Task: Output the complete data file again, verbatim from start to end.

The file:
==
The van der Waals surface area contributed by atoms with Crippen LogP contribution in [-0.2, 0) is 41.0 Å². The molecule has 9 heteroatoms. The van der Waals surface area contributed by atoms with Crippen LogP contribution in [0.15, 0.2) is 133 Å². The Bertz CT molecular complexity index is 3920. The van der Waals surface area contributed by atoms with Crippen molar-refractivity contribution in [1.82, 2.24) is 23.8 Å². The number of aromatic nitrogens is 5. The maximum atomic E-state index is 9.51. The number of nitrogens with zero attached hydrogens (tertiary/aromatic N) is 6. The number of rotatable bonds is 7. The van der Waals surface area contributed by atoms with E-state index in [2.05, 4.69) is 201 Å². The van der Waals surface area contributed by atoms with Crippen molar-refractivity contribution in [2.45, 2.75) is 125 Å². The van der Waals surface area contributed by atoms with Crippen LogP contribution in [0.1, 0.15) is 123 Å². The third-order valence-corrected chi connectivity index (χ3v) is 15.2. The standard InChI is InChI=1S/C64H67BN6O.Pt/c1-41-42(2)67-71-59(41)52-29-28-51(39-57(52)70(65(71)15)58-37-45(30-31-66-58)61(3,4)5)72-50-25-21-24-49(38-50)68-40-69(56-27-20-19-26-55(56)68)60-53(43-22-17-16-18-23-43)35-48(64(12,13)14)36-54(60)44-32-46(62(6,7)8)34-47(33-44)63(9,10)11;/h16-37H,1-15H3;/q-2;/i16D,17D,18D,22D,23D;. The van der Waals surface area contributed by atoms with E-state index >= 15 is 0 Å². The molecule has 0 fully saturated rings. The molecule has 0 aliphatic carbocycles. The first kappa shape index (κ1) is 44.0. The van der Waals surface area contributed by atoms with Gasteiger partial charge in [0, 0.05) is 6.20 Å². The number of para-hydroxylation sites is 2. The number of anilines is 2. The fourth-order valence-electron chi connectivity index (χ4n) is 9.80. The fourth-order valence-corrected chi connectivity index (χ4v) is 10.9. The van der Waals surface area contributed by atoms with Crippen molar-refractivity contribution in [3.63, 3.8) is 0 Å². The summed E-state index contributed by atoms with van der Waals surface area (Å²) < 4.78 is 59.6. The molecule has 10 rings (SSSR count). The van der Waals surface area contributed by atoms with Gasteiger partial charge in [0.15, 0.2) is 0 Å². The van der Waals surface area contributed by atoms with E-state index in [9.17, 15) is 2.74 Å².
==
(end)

The van der Waals surface area contributed by atoms with Crippen LogP contribution in [-0.2, 0) is 41.0 Å². The molecule has 9 heteroatoms. The van der Waals surface area contributed by atoms with Crippen LogP contribution in [0.15, 0.2) is 133 Å². The Bertz CT molecular complexity index is 3920. The van der Waals surface area contributed by atoms with Crippen molar-refractivity contribution in [1.82, 2.24) is 23.8 Å². The number of aromatic nitrogens is 5. The maximum atomic E-state index is 9.51. The number of nitrogens with zero attached hydrogens (tertiary/aromatic N) is 6. The number of rotatable bonds is 7. The van der Waals surface area contributed by atoms with E-state index in [2.05, 4.69) is 201 Å². The van der Waals surface area contributed by atoms with Crippen molar-refractivity contribution in [2.45, 2.75) is 125 Å². The van der Waals surface area contributed by atoms with Crippen LogP contribution in [0.1, 0.15) is 123 Å². The third-order valence-corrected chi connectivity index (χ3v) is 15.2. The standard InChI is InChI=1S/C64H67BN6O.Pt/c1-41-42(2)67-71-59(41)52-29-28-51(39-57(52)70(65(71)15)58-37-45(30-31-66-58)61(3,4)5)72-50-25-21-24-49(38-50)68-40-69(56-27-20-19-26-55(56)68)60-53(43-22-17-16-18-23-43)35-48(64(12,13)14)36-54(60)44-32-46(62(6,7)8)34-47(33-44)63(9,10)11;/h16-37H,1-15H3;/q-2;/i16D,17D,18D,22D,23D;. The van der Waals surface area contributed by atoms with E-state index >= 15 is 0 Å². The molecule has 0 fully saturated rings. The molecule has 0 aliphatic carbocycles. The first kappa shape index (κ1) is 44.0. The van der Waals surface area contributed by atoms with Gasteiger partial charge in [0, 0.05) is 6.20 Å². The number of para-hydroxylation sites is 2. The number of anilines is 2. The fourth-order valence-electron chi connectivity index (χ4n) is 9.80. The fourth-order valence-corrected chi connectivity index (χ4v) is 10.9. The van der Waals surface area contributed by atoms with Crippen molar-refractivity contribution in [3.63, 3.8) is 0 Å². The summed E-state index contributed by atoms with van der Waals surface area (Å²) < 4.78 is 59.6. The molecule has 10 rings (SSSR count). The van der Waals surface area contributed by atoms with Gasteiger partial charge in [0.15, 0.2) is 0 Å². The van der Waals surface area contributed by atoms with E-state index in [9.17, 15) is 2.74 Å².